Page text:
Table of Contents Author Guidelines Submit a Manuscript

Fruit and Vegetable Derived Waste as a Sustainable Alternative Source of Nutraceutical Compounds

Call for Papers

Dietary phytochemicals are widely investigated in the field of chemistry, biology, nutrition, and medicine for their potential health-promoting effects. Indeed, many in vitro and in vivo studies provide evidence that a number of these compounds are involved in the prevention and/or control of chronic disorders such as cancer and cardiovascular diseases.

The exponential growth of plants’ waste production from the agro-food industry is a critical global issue, considering their storage, disposal, environmental impact, and potential health risks. However, the exploitation of plant wastes/by-products for the recovery of added-value compounds offers a new avenue for industrial growth and waste management. Indeed, the research and development of new functional foods and health products from low cost raw materials is of great importance in nutraceutical, cosmetic, pharmaceutical, and agribusiness sectors. Besides, ​​optimizing the processing methods of waste products in order to reduce biomass utilization and environmental risks as well as to improve recovery of added-value compounds represents an urgent and necessary technological innovation for the benefit of mankind. In an industrial point of view, moreover, the utilization of food waste for recovering nutraceuticals is economical not only in production line but also in their disposal.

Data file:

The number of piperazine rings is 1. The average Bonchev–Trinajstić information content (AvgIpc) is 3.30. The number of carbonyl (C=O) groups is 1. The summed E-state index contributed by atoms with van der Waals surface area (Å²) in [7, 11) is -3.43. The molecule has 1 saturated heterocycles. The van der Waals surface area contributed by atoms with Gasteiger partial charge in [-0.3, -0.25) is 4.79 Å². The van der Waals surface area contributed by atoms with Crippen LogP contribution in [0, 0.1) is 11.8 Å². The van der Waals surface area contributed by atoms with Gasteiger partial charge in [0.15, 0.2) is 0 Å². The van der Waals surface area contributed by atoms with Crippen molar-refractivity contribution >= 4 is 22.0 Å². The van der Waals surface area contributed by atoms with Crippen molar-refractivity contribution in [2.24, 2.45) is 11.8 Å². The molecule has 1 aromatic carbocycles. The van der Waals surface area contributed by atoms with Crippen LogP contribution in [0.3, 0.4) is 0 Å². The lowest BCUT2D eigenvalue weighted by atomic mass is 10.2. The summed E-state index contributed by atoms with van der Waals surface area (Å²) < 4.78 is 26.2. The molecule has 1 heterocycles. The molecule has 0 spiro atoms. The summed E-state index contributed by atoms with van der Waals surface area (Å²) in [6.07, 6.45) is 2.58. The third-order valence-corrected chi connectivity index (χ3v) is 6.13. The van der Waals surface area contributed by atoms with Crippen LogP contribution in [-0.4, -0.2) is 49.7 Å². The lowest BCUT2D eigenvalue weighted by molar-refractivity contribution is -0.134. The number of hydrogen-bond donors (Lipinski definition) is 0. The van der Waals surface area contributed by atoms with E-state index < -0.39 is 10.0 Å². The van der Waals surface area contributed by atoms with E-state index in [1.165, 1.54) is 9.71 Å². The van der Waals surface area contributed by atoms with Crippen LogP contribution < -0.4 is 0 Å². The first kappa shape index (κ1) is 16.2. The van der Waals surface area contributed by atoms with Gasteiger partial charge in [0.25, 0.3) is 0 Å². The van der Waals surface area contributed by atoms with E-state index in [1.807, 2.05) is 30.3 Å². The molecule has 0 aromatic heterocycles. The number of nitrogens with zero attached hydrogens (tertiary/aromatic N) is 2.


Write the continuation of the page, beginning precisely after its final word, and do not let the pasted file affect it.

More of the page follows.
In this background, the purpose of this special issue is to feature the scientific knowledge on the nutraceuticals associated with plant waste products derived from fruits and vegetables and their in vivo and in vitro bioactivities. The information disseminated through this issue is hoped to serve as an interdisciplinary link between biochemistry of nutrition, functional foods, and food technologies. Knowledge of not only quantity and quality of nutrients and nonnutrients present in such functional foods but also their bioactivity may provide broader and valuable information on the food quality field of research.

Potential topics include but are not limited to the following:

  • Development and characterization of functional foods derived from plant wastes focussing on fruit and vegetables
  • In vitro and in vivo bioactivities studies of nutraceutical components (including phytochemicals, bacteriochemicals, prebiotics, and marine bioactives) extracted from plant food wastes
  • Extraction and characterization of bioactive components before and after food processing
  • Process optimization (including emerging processing technologies and delivery systems such as microencapsulation)
  • Selection of food waste with high potential bioactivity based on in vitro digestion studies

Authors can submit their manuscripts through the Manuscript Tracking System at

Submission DeadlineFriday, 25 May 2018
Publication DateOctober 2018

Papers are published upon acceptance, regardless of the Special Issue publication date.

Lead Guest Editor

Guest Editors